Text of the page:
[Published 7 Feb on ABC’s The Drum Opinion.]
Gina Rinehart’s evident intention to own large chunks of our media is focussing many minds on the question of media ownership. However most of the discussion does not properly recognise the special role of the media in our society, and canvasses only variations on concentrated ownership by very rich people, usually with an implication that ownership by government is the only alternative.
The media are the means of social conversation in large societies. They deserve to be accorded special status, like the courts. Ownership could be widely distributed among those served by each outlet.
Rinehart’s move is obviously intended to allow her to push her miner’s message. That message would be something like “What’s good for me is good for mining and what’s good for mining is good for Australia. If you don’t do as I say there will be no jobs.”
While Rinehart’s focus is a bit narrower than Rupert Murdoch’s, it is not different in kind. Murdoch regards his media as instruments for a political campaign boosting the likes of the Tea Party in the US. Not that has Fairfax been blameless either. Its outlook is strongly conservative, and it is well populated by far-right commentators like Gerard Henderson, many of them groomed by right-wing think tanks.
The bias of commercial media, and now even the ABC, strongly distorts the political and social climates in Australia. We have become a more selfish, divided, fearful and materialistic society over the neoliberal era of the past three decades.
One perspective on our current state is that, despite the lip service paid him, Robert Menzies would be disowned by both modern major parties as being too leftist. He was pragmatic when necessary, but he was also far from being a free-market fundamentalist, as his record attests.
Economic performance in Menzies’ post-war social-democratic era was actually much better than in the neoliberal era, even aside from the recent financial crash. The evidence is straightforward and readily available. The fact that it is virtually unknown in our mainstream media precisely illustrates why we need much more open, diverse and balanced news and commentary.
To properly appreciate the role of media in a modern society we need a much longer perspective. For most of our history human beings have lived in small groups. Our repertoire of social behaviours is strongly tuned to keep such small groups functioning through face-to-face interactions. Language is a distinctively human ability, and is a key part of this social repertoire. Evidently the repertoire works, because it kept us surviving and thriving for a great many millennia.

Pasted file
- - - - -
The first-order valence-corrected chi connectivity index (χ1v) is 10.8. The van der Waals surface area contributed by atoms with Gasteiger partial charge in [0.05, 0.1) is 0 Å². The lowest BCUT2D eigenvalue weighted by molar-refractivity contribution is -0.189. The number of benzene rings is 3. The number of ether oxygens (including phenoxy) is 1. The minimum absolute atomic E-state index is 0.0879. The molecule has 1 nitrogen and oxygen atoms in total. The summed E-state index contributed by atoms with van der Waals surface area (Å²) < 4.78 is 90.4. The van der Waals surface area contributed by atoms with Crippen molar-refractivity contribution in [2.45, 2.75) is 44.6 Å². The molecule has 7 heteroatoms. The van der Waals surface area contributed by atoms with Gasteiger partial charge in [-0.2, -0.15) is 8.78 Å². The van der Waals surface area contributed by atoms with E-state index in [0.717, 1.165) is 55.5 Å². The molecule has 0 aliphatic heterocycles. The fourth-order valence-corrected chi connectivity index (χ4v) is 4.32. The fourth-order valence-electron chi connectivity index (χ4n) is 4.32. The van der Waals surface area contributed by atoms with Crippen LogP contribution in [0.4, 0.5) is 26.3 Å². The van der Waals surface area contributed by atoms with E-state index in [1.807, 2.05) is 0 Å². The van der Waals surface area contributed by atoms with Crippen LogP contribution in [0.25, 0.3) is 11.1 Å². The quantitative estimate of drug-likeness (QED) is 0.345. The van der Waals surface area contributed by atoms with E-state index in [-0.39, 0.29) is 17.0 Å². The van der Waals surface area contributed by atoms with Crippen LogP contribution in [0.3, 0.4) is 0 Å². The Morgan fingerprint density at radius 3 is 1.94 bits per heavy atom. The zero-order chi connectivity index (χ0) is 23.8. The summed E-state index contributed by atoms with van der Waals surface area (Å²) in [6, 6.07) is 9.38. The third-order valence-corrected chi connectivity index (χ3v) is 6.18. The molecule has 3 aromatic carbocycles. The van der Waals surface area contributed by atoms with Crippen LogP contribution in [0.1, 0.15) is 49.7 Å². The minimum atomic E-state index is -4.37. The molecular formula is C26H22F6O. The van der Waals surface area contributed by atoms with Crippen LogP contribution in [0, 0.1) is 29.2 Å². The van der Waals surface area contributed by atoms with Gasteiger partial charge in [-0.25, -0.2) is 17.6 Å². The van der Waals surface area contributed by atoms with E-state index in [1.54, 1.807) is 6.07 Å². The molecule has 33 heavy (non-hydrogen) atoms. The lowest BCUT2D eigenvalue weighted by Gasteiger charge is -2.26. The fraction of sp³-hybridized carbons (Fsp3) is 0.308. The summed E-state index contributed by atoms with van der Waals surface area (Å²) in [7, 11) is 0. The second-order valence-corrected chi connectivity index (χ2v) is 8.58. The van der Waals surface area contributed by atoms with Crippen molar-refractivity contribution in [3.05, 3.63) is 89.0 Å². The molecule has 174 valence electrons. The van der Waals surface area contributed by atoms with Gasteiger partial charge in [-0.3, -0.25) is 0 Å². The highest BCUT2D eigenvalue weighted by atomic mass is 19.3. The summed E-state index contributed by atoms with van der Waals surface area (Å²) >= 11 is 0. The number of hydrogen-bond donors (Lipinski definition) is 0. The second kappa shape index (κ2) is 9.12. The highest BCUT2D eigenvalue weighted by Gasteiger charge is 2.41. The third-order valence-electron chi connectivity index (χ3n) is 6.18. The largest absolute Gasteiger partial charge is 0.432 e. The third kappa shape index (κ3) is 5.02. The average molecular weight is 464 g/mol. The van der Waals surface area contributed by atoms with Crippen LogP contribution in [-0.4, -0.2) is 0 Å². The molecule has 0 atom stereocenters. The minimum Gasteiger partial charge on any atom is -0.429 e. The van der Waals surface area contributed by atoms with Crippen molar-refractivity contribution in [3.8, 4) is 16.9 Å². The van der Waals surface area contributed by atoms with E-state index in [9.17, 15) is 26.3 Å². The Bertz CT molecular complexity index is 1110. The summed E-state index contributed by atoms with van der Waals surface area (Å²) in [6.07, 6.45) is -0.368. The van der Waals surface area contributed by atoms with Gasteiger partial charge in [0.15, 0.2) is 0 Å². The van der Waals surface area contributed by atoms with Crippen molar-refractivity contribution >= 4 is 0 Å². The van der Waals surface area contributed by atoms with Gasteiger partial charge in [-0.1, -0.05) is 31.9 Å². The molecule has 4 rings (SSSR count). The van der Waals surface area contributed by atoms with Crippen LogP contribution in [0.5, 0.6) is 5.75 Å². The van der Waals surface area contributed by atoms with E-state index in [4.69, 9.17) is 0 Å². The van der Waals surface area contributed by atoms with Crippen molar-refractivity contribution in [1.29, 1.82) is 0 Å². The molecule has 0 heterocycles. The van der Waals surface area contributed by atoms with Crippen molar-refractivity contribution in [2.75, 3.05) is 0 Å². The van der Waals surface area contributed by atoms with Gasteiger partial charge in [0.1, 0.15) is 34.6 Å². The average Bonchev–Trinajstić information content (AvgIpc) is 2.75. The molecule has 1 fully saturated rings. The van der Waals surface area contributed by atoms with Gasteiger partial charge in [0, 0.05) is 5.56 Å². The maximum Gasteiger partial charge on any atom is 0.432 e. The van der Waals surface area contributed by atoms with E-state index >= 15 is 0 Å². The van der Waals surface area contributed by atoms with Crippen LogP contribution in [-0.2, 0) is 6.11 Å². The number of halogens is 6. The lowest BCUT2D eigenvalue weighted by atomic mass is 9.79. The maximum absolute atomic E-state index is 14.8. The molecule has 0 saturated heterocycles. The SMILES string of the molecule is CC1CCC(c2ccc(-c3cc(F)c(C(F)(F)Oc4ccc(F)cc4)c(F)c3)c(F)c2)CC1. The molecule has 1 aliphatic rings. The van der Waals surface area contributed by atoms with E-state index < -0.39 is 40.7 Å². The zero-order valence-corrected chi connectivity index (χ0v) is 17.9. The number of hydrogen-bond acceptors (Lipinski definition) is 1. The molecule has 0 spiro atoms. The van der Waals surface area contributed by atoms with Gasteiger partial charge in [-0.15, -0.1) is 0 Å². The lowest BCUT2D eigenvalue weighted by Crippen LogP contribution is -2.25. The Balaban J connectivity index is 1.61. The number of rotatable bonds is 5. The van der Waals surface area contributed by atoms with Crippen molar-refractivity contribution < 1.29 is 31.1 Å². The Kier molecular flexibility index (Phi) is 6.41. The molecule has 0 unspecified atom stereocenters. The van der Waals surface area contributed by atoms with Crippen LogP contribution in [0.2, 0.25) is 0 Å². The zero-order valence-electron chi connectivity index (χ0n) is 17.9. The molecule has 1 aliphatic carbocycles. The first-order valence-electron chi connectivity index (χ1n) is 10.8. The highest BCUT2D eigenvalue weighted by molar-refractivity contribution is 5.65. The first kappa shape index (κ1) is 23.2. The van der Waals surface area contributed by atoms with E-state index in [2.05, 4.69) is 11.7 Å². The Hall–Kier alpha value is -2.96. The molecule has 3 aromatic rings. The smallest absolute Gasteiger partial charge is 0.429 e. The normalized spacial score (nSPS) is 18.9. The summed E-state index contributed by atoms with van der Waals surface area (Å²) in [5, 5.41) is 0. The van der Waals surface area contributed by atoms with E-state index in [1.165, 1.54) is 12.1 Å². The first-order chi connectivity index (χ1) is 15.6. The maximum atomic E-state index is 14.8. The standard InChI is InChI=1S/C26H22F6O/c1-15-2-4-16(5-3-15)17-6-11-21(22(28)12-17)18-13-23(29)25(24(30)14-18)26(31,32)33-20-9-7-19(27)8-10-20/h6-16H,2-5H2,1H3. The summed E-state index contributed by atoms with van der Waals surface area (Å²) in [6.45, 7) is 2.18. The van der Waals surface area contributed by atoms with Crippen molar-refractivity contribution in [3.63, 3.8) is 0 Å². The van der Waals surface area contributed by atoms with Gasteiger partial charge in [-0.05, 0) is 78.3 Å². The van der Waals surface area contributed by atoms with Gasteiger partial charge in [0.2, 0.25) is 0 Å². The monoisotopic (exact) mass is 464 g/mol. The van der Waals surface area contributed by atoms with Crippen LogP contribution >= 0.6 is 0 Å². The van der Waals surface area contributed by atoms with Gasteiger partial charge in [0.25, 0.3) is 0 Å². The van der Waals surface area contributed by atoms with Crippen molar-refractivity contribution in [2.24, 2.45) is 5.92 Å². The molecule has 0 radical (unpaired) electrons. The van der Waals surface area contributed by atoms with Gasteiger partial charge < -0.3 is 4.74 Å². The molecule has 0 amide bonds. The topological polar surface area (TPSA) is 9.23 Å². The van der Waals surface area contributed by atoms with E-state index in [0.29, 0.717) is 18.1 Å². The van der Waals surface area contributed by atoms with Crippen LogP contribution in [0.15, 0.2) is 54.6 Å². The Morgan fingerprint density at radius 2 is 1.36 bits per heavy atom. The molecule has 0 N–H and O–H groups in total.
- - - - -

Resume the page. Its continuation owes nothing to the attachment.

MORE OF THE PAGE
However as we developed settled agriculture we started to live in larger groups. We could not then interact with everyone face to face, and our socially-regulating behaviours, including spoken language, became less effective.
We have developed partial technical remedies for this problem, first writing, then printing and now broadcast and electronic media. These at least allow us to communicate among large numbers, and across large distances.
Until recently mass communication has been expensive and one-sided. The internet is touted as a solution to both these limitations, but the fact is that big media organisations also dominate the on-line environment. Although there are smaller outlets and many personal blogs, they command only tiny audiences in comparison.
So we have never really solved the problem of accomplishing good social communication, broadly defined, in large societies. Mass communication is still dominated by a few people with a very limited range of views, and the situation is not fundamentally different from the age of the Pharaohs.
We cannot keep our society healthy and we cannot conduct a wide-ranging political discourse in this situation. Our supposedly liberal-democratic society has always fallen well short of the ideal, and we are sliding again towards authoritarian control. To avoid this fate we need other options.
An alternative to concentrated media ownership, either by rich people or by governments, is to require media outlets to be owned by the people they serve, or at least by many of the people they serve. For example, your local TV station could be owned by people in your city, with no-one allowed to own more than, say, 0.01 percent. That way there would be at least 10,000 owners, each of whom could have a democratic say in the governance of the station.
Media also deserve to be accorded special status in our society, acknowledging how fundamental the social conversation is to the health of society. No-one (yet?) has suggested our law courts should be privatised. Courts are granted considerable independence from governments and parliaments. Media should be similarly protected from domination by governments or small groups. A requirement for widely distributed ownership would help to ensure this.
There would be challenges in moving to this model and getting it to work, and internet outlets would require some particular arrangements. However such challenges are quite surmountable, and remaining deficiencies would be small in comparison to the present sad state of affairs.
It would then be far harder for small groups to dominate and control our social and political conversations. We have been foolish indeed to have allowed them such power over us thus far.